Malaysia ranked 38th out of 106 countries in terms of military strength according to a report published by Global Firepower (GFP).
Malaysia’s ranking placed it five places ahead of neighbour Singapore at 44.
According to the survey, Malaysia also outranked Norway (which came in at 39), Ethiopia (40) and South Africa (41).
In the Asean sphere, aside from Singapore, Malaysia also beat out the likes of Cambodia (at 82) and Laos (102), but lost to Vietnam, Thailand and the Philippines, which came in at 23, 24 and 37 respectively.
GFP’s 2014 survey concluded that the top five countries in terms of military strength are the United States, Russia, China, India and the United Kingdom.
GFP explained that over 50 factors, beyond technology and a nation’s standing arsenal, were considered in determining the final ranking.
Among the factors are available manpower and manpower fit for service statistics, as well as the oil production, oil consumption and proven oil reserves of a nation, calculated in barrels per day.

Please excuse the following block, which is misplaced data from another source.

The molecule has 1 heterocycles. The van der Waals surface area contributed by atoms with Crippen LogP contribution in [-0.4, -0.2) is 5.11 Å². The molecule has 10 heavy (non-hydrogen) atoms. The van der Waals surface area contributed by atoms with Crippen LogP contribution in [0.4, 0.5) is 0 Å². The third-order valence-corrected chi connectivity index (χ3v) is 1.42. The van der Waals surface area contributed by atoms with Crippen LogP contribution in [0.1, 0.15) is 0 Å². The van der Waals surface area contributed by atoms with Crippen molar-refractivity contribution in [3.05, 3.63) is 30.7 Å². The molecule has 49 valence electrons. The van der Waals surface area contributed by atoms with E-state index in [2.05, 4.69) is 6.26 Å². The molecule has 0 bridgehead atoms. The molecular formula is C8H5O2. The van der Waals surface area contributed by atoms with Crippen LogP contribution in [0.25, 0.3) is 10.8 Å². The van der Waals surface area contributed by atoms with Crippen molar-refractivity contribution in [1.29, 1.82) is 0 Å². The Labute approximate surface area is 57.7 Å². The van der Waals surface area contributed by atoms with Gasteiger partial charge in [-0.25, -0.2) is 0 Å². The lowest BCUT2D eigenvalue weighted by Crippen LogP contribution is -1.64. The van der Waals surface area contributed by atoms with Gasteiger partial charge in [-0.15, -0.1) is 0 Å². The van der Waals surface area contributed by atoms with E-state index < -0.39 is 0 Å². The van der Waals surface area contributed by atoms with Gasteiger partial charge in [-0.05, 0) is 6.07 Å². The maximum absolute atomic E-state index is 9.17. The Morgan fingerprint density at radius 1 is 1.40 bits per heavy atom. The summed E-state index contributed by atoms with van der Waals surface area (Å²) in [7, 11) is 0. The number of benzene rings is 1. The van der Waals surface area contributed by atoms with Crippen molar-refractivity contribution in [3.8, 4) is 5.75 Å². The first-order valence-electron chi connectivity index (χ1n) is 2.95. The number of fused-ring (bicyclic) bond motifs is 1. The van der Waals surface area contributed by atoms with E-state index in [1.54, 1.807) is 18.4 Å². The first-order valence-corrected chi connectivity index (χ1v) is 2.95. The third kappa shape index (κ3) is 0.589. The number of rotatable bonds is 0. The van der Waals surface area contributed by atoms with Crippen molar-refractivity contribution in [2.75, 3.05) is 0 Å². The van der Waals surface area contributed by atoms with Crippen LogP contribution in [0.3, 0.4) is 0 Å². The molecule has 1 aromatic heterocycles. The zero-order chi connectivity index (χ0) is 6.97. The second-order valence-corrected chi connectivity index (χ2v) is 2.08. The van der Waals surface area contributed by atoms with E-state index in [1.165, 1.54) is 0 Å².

“Despite the advances made in battlefield technology, oil remains the lifeblood of any fighting force,” said GFP in explaining its survey criteria, which also assessed a nation’s consumption and use of its natural resources.
Additionally, logistics, such as how many major ports, terminals and airports a nation has, as well as the total road and railway coverage were also taken into account.
The analysis also considered geographical factors such as the square land area, coastlines, shared borders and waterways, which it said “primarily figure into a defensive-minded war i.e. invasion. Geographical factors influence every country’s ranking”.
However, the analysis did not consider a nation’s current political and military leadership, or its nuclear capabilities, stressing that “ranking does not rely solely on total number of weapons available”.
GFP did also caution that its survey was “for entertainment value and derived from publicly-available sources” including Wikipedia.